EAA launches two integrated education and immunisation projects in Africa. Photo Gulf Times
Meanwhile, the immunisation project in Kenya, which intersects with EAA’s ongoing education project with UNICEF, will be implemented in 16 arid and semi-arid land (ASAL) counties in three zonal areas of Garissa, Kisumu and Lodwar as well as urban informal settlements in Nairobi with high numbers of out of school children. Over the next two years, the project aims to reach 257,400 girls who are both in school and out of school in Kenya.
UNICEF’s immunisation and education projects will work closely together to ensure that communities are mobilised to increase school enrolment and that girls receive the HPV vaccine when they reach 10 years of age. The education project will benefit from the network of community health volunteers and facility-based health workers to advocate for school enrolment, while the immunisation programme in the targeted counties will benefit from the network of schools and teachers to reach communities with messages on cervical cancer and HPV vaccine.
Both projects come as an extension of EAA and Gavi’s partnership aimed at supporting health, development and education access in some of the world’s most marginalised communities.
Khalifa Jassim Alal-Kuwari, director general QFFD, said,.“ We are pleased that the recent contribution by Qatar Fund to GAVI has paved the way for a new strategic partnership between our long-lasting strategic partners Education Above All and GAVI. Through this strategic partnership, an integrated immunisation programme will be launched in Nigeria targeting more than 100,000 children and women. Furthermore, we are looking forward to the upcoming signing of projects in both, Ethiopia and Kenya.”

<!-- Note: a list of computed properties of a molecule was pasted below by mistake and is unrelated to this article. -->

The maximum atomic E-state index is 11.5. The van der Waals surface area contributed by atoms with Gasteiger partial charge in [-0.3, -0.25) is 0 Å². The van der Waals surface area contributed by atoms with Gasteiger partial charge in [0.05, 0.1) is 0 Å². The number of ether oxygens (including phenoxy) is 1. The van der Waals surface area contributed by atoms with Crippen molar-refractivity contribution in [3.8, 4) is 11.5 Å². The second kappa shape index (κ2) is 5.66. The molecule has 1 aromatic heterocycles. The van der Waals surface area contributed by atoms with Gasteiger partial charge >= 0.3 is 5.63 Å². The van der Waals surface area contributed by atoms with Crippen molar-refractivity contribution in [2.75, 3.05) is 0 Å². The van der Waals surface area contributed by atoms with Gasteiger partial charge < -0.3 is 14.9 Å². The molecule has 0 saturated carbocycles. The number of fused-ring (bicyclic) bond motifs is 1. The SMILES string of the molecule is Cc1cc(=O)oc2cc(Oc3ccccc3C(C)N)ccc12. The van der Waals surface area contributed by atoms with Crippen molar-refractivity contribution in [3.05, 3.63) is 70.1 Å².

Fahad al-Sulaiti, CEO EAA, said,“We recognise that children are more likely to enrol and remain in education if they are healthy. EAA is committed to working with local communities to advocate for school enrolment and ensure access to quality primary education for the most marginalised. Together, through our existing education project, we will engage local and regional stakeholders to generate a marked improvement in health practices and mobilise resources at a time when they are most needed.”
“When education and health come together, sustainable change happens. We entered into our partnership with EAA last year in order to enhance awareness around health challenges and shape health-seeking behaviours", said Anuradha Gupta, Deputy CEO of Gavi, the Vaccine Alliance. "Today, with the support of the Qatar Fund For Development, we are launching two integrated education and immunisation projects in Ethiopia and Kenya that will aim to reach over half a million of the most marginalised people over the next two years."
“Children in Ethiopia face a high risk of exposure to polio and cervical cancer, and lack access to essential vaccination support due to Covid-19. Through this immunisation initiative, the project has enormous scope to reach hundreds of thousands of children with life-saving vaccines that will protect them from preventable diseases and thereby improve their chances of regular school attendance and healthy cognitive development,” said Gabriel Taeyoung Jung, CEO of Save the Children Korea.
“Girls in the ASAL counties of Kenya were already among the most disadvantaged children in the country, and they have been hard hit by the Covid-19 pandemic, including school closures and reduced uptake of vaccination,” UNICEF representative to Kenya, Maniza Zaman, said. “Every child has the right to an education and to health care. In Kenya, this new partnership will improve learning and immunisation for an additional quarter of a million girls.
The immunisation project will identify children living in the areas where EAC and Save the Children’s education project is being implemented and engage teachers and Parent-Teacher Association members of supported schools. It will address some of the key barriers to vaccination in the region, including lack of immunisation service availability and cold chain equipment; lack of service providers and training; data inconsistency and shortage of reporting; low community awareness; and inadequate support. - Gulf Times